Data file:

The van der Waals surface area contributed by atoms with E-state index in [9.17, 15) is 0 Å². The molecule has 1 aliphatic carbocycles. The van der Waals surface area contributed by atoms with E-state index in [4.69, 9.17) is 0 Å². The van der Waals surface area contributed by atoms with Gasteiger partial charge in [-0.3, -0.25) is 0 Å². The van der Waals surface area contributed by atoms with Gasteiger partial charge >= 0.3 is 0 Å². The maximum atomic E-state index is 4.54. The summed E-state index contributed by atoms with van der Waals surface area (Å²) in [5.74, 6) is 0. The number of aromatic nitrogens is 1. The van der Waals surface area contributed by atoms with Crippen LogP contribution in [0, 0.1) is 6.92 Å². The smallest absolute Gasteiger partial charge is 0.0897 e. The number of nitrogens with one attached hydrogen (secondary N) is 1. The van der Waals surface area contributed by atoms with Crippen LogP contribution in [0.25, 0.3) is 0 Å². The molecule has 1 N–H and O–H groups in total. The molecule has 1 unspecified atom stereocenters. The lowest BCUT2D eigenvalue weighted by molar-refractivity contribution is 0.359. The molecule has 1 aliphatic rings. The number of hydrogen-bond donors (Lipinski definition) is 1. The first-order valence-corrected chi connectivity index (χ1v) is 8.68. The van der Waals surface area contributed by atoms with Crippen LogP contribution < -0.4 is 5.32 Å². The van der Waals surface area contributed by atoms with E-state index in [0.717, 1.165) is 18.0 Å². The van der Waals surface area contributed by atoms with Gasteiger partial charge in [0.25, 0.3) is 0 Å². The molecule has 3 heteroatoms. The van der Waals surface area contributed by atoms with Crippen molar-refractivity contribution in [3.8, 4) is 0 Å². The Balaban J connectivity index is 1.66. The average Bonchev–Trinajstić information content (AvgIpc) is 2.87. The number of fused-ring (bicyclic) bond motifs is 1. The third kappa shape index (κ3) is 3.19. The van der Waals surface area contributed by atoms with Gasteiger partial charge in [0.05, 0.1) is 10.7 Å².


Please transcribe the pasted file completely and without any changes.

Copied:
The van der Waals surface area contributed by atoms with E-state index in [9.17, 15) is 0 Å². The molecule has 1 aliphatic carbocycles. The van der Waals surface area contributed by atoms with E-state index in [4.69, 9.17) is 0 Å². The van der Waals surface area contributed by atoms with Gasteiger partial charge in [-0.3, -0.25) is 0 Å². The van der Waals surface area contributed by atoms with Gasteiger partial charge >= 0.3 is 0 Å². The maximum atomic E-state index is 4.54. The summed E-state index contributed by atoms with van der Waals surface area (Å²) in [5.74, 6) is 0. The number of aromatic nitrogens is 1. The van der Waals surface area contributed by atoms with Crippen LogP contribution in [0, 0.1) is 6.92 Å². The smallest absolute Gasteiger partial charge is 0.0897 e. The number of nitrogens with one attached hydrogen (secondary N) is 1. The van der Waals surface area contributed by atoms with Crippen LogP contribution in [0.25, 0.3) is 0 Å². The molecule has 1 N–H and O–H groups in total. The molecule has 1 unspecified atom stereocenters. The lowest BCUT2D eigenvalue weighted by molar-refractivity contribution is 0.359. The molecule has 1 aliphatic rings. The number of hydrogen-bond donors (Lipinski definition) is 1. The first-order valence-corrected chi connectivity index (χ1v) is 8.68. The van der Waals surface area contributed by atoms with Crippen LogP contribution < -0.4 is 5.32 Å². The van der Waals surface area contributed by atoms with E-state index in [0.717, 1.165) is 18.0 Å². The van der Waals surface area contributed by atoms with Gasteiger partial charge in [0.25, 0.3) is 0 Å². The molecule has 3 heteroatoms. The van der Waals surface area contributed by atoms with Crippen molar-refractivity contribution in [3.8, 4) is 0 Å². The Balaban J connectivity index is 1.66. The average Bonchev–Trinajstić information content (AvgIpc) is 2.87. The number of fused-ring (bicyclic) bond motifs is 1. The third kappa shape index (κ3) is 3.19. The van der Waals surface area contributed by atoms with Gasteiger partial charge in [0.05, 0.1) is 10.7 Å².